Martin alleges that Officer Zimmerman, Officer Houston, and three unknown officers called him names while he was housed in this cell. But mere verbal harassment does not state a claim. See DeWalt v. Carter, 224 F.3d 607, 612 (7th Cir. 2000) (rude language or verbal harassment by prison staff “while unprofessional and deplorable, does not violate the Constitution.”).

         Martin alleges that on March 26, 2015, Officer Zimmerman and Lt. Hough sprayed him with a chemical agent while he was in his cell and not being combative or otherwise resisting. The “core requirement” for an excessive force claim is that the defendant “used force not in a good-faith effort to maintain or restore discipline, but maliciously and sadistically to cause harm.” Hendrickson v. Cooper, 589 F.3d 887, 890 (7th Cir. 2009) (internal citation omitted). “[T]he question whether the measure taken inflicted unnecessary and wanton pain and suffering ultimately turns on whether force was applied in a good faith effort to maintain or restore discipline or maliciously and sadistically for the very purpose of causing harm.” Whitley v. Albers, 475 U.S. 312, 320-21 (1986) (quotation marks and citation omitted). Martin states a claim against these two defendants for excessive use of force in violation of the Eighth Amendment.

         Martin alleges that Lt. Wilson, Lt. Hough, Capt. Yancy, Capt. Easton, Lt. Tatum, Sgt. Phillips, Sgt. Henney, Officer Zimmerman, Officer Robee (male), Dawn Nelson, Nurse Sandy, Nurse Morgan, and Jennifer Chapman did not properly decontaminate him after he was sprayed with the chemical agent and, as a result, he suffers permanent loss of vision. Martin will be permitted to proceed against these defendants on his claim that they are liable to him under the Eighth Amendment for his loss of vision.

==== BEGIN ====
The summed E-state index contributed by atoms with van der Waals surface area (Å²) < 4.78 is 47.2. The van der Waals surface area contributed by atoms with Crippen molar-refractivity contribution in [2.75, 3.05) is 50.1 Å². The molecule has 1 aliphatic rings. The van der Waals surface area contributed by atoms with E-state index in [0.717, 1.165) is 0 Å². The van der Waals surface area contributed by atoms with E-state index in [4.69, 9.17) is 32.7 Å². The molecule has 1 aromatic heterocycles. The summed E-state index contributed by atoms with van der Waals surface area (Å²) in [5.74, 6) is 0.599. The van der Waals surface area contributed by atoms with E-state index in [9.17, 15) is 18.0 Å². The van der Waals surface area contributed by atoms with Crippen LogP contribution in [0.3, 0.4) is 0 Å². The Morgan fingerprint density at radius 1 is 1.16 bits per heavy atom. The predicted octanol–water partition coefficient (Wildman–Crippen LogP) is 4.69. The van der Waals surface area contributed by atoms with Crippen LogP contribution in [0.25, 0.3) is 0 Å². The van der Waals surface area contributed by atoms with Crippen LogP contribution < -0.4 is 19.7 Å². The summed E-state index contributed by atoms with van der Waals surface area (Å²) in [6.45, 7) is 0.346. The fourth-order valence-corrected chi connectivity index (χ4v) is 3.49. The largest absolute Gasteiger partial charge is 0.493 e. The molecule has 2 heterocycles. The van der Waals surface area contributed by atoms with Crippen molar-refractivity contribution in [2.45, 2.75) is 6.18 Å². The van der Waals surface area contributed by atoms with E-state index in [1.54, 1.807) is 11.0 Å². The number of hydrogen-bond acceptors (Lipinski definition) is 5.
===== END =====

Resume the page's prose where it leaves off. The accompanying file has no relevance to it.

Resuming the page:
Also on March 26, 2016, Martin alleges that Officer Zimmerman, Officer Pete (IDU), Officer Kapica, Officer Potrictri, Officer Hedgewood, Officer Bolton, Officer Houston, Sgt. Conley, Sgt. Phillips, Sgt. Henney, Officer Tiderman, Officer Morsby, Officer Stuber, Officer Robee (male), Lt. Tatum, Lt. Wilson, Lt. Hough, Capt. Yancy, Major Tibbles, and seven Unknown E-Squad (CERT) Officers used physical force against him. Martin did not provide many details about this event, but it is plausible to infer he is alleging that he was not resisting or threatening the officers and that they maliciously and sadistically assaulted him for the purpose of causing harm. With that inference, he states a claim against these nineteen named defendants for an excessive use of force in violation of the Eighth Amendment.

         Martin alleges that Lt. Wilson, Lt. Watson, Lt. Tatum, Lt. Hough, Sgt. Henny, Sgt. Conley, Officer Zimmerman, Officer Pete (IDU) shackled him to a concrete block with four-way restraints from March 26, 2015, until March 29, 2015. He alleges this was done at the direction of Capt. Yancy, Capt. Shriner, Major Tibbles, Assistant Warden Gann, Dr. Matis, Dawn Nelson, Nurse Morgan, and Jennifer Chapman. During those four days, he was not provided with any food or water. He alleges he soiled himself because he could not get up. He alleges he was ultimately released and taken to the hospital because he was unresponsive. These are extreme and disturbing allegations. The use of four-way restraints can be justifiable for purposes of control in response to specific instances of misbehavior. Bruscino v. Carlson, 854 F.2d 162, 164 (7th Cir. 1988). However, “while some form of temporary restraint may be necessary against those who pose a threat to themselves and others, [some] methods are ‘too close to the rack and the screw to permit of constitutional differentiation.'” French v. Owens, 777 F.2d 1250, 1253-54 (7th Cir. 1985) (citations omitted).